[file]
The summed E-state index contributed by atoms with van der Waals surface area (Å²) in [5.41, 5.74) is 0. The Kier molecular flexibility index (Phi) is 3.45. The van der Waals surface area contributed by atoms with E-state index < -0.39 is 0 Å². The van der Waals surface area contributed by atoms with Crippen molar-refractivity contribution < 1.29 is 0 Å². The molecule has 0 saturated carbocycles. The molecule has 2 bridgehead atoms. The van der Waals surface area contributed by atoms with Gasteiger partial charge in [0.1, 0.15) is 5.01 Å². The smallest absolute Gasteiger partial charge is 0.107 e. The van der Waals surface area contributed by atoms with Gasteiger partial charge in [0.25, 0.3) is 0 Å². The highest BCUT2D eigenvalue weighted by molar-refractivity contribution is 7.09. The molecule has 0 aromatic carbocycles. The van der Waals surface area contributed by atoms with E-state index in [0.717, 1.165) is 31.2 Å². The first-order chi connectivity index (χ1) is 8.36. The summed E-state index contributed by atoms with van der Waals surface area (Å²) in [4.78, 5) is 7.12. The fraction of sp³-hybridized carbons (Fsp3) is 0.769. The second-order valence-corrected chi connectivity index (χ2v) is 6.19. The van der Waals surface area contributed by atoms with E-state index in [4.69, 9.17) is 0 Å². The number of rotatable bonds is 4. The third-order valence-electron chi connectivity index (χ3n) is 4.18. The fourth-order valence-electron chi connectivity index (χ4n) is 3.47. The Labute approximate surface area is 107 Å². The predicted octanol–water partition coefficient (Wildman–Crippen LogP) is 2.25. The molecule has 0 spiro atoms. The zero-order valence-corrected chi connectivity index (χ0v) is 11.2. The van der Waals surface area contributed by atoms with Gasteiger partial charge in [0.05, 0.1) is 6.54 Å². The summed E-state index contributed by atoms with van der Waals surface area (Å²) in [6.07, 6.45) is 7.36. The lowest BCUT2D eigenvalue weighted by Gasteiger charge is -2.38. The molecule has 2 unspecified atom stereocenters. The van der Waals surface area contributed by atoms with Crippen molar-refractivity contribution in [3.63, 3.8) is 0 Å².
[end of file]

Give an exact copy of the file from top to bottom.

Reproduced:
The summed E-state index contributed by atoms with van der Waals surface area (Å²) in [5.41, 5.74) is 0. The Kier molecular flexibility index (Phi) is 3.45. The van der Waals surface area contributed by atoms with E-state index < -0.39 is 0 Å². The van der Waals surface area contributed by atoms with Crippen molar-refractivity contribution < 1.29 is 0 Å². The molecule has 0 saturated carbocycles. The molecule has 2 bridgehead atoms. The van der Waals surface area contributed by atoms with Gasteiger partial charge in [0.1, 0.15) is 5.01 Å². The smallest absolute Gasteiger partial charge is 0.107 e. The van der Waals surface area contributed by atoms with Gasteiger partial charge in [0.25, 0.3) is 0 Å². The highest BCUT2D eigenvalue weighted by molar-refractivity contribution is 7.09. The molecule has 0 aromatic carbocycles. The van der Waals surface area contributed by atoms with E-state index in [0.717, 1.165) is 31.2 Å². The first-order chi connectivity index (χ1) is 8.36. The summed E-state index contributed by atoms with van der Waals surface area (Å²) in [4.78, 5) is 7.12. The fraction of sp³-hybridized carbons (Fsp3) is 0.769. The second-order valence-corrected chi connectivity index (χ2v) is 6.19. The van der Waals surface area contributed by atoms with E-state index in [4.69, 9.17) is 0 Å². The number of rotatable bonds is 4. The third-order valence-electron chi connectivity index (χ3n) is 4.18. The fourth-order valence-electron chi connectivity index (χ4n) is 3.47. The Labute approximate surface area is 107 Å². The predicted octanol–water partition coefficient (Wildman–Crippen LogP) is 2.25. The molecule has 0 spiro atoms. The zero-order valence-corrected chi connectivity index (χ0v) is 11.2. The van der Waals surface area contributed by atoms with Gasteiger partial charge in [0.05, 0.1) is 6.54 Å². The summed E-state index contributed by atoms with van der Waals surface area (Å²) in [6.07, 6.45) is 7.36. The lowest BCUT2D eigenvalue weighted by Gasteiger charge is -2.38. The molecule has 2 unspecified atom stereocenters. The van der Waals surface area contributed by atoms with Crippen molar-refractivity contribution in [3.63, 3.8) is 0 Å².